The HiiiPower video is the perfect example of the type of artist Kendrick Lamar was, and who he became to a generation of people. The song talks about Malcolm X, Martin Luther King, the state of Black America, society, wars in the world, the video incorporates clips from Osama Bin Laden and various Al Jazeera news clips. Kendricks Section 8.0 album was about a leader coming to the understanding that something was very wrong in a burning world, and that he does not have the answers, but if the entire generation continues to question, and rallies around some ideas and values, we could teach each other and find some solutions. Kendrick dropped 3 classics after that album, each one more sonically daring that the last, and each one seeming more prophetic and profound than the last. No two albums sound like each other, each one is uniquely deep, their is barely any overlap in content or production. There are repeating themes musically like Kendrick has been influenced by Jazz from the beginning, but he makes it his own and uses the improvisation and creativity of jazz to create these new sonic landscapes where he lays his lyrics.

With each project Kendrick got more spiritual, as his wealth & fame grew, he saw how deep the problems he was trying to solve were. He got fame and wealth but still had friends dying in the hood, he was going through all the temptations that came with his new found plateau and role in society, he was trying to balance his new life with his faith, integrity and values.

His career had gone to another level, his words resonated to the point that they were used during revolutions, people placed their hopes, dreams and aspirations on this man to be a savior, not just of hip hop, not just of music, not just of Compton, and not just of black people. Kendrick went on to win multiple grammys and a pulitzer prize, it was clear that his fame had reached a critical mass and other people were watching, and then he disappeared for 5 years.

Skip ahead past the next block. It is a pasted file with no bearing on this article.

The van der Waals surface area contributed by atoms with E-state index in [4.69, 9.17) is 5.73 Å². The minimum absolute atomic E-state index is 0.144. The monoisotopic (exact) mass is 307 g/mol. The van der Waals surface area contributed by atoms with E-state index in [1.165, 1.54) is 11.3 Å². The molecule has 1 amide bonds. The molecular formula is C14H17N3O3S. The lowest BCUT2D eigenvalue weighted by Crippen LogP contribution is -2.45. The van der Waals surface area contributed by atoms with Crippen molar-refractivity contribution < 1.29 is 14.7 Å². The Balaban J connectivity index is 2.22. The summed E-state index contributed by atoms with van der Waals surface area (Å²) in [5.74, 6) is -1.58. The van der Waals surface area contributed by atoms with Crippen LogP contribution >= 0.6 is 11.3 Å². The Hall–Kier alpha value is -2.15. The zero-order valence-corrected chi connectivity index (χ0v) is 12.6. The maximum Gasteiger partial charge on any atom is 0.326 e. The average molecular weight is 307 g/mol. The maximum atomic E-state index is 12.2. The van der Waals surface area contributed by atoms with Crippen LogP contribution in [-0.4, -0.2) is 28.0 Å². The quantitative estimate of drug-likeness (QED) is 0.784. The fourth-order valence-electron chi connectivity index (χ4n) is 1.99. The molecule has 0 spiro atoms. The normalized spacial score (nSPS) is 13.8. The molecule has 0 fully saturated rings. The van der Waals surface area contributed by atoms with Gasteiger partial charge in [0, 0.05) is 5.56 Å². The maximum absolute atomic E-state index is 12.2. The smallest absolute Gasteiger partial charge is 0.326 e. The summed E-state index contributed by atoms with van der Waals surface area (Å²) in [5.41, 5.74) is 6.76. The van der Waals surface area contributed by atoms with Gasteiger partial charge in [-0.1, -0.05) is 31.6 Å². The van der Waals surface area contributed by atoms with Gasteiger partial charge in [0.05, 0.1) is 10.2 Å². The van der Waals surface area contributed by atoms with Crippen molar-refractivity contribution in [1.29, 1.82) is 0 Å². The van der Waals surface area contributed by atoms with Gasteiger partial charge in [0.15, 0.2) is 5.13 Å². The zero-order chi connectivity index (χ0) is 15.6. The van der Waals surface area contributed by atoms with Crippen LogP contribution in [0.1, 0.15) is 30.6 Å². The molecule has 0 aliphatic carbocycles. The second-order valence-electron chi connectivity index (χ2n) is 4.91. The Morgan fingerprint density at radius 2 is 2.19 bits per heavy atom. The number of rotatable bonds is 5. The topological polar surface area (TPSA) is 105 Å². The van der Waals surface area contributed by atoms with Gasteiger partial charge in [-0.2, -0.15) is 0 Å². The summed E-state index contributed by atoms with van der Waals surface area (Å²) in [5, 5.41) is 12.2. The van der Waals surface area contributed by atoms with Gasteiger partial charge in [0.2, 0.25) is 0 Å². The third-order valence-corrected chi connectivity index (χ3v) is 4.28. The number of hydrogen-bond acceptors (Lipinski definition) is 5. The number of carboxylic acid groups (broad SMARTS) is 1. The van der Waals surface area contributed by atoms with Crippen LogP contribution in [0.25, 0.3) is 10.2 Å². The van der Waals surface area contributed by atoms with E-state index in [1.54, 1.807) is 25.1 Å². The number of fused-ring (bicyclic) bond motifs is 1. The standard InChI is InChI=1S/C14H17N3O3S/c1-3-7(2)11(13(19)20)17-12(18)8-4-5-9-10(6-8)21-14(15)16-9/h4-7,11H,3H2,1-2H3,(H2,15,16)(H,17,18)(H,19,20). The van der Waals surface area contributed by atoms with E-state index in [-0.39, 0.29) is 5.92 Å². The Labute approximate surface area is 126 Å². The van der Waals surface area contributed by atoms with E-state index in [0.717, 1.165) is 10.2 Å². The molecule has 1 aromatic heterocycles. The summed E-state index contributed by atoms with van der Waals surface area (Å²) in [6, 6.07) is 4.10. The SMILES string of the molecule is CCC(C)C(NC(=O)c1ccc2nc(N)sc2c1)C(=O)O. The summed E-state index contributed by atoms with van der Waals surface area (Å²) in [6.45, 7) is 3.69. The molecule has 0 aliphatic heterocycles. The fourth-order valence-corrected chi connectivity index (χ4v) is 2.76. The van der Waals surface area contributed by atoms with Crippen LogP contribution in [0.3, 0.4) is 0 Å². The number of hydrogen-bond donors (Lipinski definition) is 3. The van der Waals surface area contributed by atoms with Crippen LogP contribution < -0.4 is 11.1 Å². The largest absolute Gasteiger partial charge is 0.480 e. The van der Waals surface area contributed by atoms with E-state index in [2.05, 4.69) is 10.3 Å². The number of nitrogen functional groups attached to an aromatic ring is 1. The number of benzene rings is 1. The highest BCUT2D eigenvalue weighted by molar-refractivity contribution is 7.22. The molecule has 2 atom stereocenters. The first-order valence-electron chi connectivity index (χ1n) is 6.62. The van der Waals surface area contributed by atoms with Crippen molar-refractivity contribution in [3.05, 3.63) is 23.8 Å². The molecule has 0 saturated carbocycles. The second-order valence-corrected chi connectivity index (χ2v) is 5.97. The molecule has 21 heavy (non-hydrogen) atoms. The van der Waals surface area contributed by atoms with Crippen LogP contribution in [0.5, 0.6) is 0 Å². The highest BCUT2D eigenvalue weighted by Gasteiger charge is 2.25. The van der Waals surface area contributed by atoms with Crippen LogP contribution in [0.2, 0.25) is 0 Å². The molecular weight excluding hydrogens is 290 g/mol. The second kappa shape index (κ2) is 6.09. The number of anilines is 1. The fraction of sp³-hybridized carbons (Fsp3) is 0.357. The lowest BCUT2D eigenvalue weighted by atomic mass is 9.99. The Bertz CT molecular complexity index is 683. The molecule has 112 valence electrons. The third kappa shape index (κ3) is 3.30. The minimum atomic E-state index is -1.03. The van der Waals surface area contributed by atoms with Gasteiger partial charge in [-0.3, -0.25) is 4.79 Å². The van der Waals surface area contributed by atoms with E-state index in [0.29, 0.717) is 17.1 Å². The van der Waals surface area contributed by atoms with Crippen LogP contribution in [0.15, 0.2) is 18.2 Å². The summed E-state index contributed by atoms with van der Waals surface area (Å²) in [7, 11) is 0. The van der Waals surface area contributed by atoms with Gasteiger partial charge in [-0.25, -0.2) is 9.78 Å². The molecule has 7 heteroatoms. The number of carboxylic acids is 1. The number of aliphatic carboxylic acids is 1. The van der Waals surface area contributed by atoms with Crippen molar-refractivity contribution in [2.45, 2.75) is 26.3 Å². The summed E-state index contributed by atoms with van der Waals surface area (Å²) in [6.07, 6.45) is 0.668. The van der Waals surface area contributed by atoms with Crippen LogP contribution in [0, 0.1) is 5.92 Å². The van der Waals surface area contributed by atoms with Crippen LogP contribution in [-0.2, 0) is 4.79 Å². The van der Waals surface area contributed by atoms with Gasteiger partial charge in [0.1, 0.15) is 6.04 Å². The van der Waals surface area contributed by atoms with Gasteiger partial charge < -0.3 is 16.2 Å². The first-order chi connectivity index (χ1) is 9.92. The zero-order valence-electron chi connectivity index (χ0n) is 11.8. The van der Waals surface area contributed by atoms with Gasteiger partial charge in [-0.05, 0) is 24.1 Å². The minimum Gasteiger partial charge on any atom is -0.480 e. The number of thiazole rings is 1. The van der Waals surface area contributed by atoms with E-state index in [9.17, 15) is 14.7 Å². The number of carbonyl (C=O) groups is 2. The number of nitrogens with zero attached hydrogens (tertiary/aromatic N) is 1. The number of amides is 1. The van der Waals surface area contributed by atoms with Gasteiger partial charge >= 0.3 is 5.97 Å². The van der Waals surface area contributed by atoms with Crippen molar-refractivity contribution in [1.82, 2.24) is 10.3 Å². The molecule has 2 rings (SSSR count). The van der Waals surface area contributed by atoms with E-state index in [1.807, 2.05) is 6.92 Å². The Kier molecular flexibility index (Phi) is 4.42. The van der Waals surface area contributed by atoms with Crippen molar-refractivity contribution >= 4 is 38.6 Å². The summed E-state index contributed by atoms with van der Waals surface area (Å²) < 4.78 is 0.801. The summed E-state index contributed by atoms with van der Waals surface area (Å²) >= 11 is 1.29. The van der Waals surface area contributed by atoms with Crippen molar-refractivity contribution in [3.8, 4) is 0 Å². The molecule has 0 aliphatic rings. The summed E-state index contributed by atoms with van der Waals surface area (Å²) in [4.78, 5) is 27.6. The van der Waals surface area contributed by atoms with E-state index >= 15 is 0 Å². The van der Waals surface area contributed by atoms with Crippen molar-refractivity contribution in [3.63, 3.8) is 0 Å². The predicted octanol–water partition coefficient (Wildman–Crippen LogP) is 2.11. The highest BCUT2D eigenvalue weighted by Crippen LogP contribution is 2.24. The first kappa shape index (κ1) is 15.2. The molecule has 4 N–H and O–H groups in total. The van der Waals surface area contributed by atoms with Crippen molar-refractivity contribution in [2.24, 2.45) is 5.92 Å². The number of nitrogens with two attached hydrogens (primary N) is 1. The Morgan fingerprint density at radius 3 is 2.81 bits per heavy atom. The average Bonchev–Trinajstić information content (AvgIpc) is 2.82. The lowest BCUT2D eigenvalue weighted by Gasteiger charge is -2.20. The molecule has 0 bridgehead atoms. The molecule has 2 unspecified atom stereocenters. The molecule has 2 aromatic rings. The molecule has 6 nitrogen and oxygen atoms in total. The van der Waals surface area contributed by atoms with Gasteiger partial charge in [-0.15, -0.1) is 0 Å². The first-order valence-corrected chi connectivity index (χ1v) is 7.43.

Kendrick came back with The Heart Part 5, a song that I could write multiple books about. To call it a song is diminishing what it was. The song featured this incredible Marvin Gaye sample chopped up to create this mesmerizing backing vocal for what seemed like a psychic session. Kendrick discusses this toxic culture and how it feeds each other into this never ending well of toxicity, where even if a leader rises up with solutions, they are killed because that's the culture. Kendrick called himself a spirit medium multiple times on his album, and in this particular video he channels the spirit of his friend Nipsey Hussle for a farewell verse to his fans & family, but he also talks about himself as "all of us." His face morphs from Kanye to OJ Simpson to talk about how the conditions of America, and even more specifically how the conditions of Black fame in America leads people in a certain direction, like how the Kardashians are antagonizing Kanye to turn him into OJ Simpson, or Chris Rock and Will Smith. The line "Hurt people hurt more people" is the thesis of the album that followed.

On May 13, 2022 Kendrick Lamar dropped his album Mr. Morale & The Big Steppers. It’s been 3 days, I’ve listened to the album more than 10 times, I’ve read the lyrics with the music and without the music.

Firstly, I think this album is amazing. I think the music is beautiful, It’s catchy but all of these songs are incredibly profound, Kend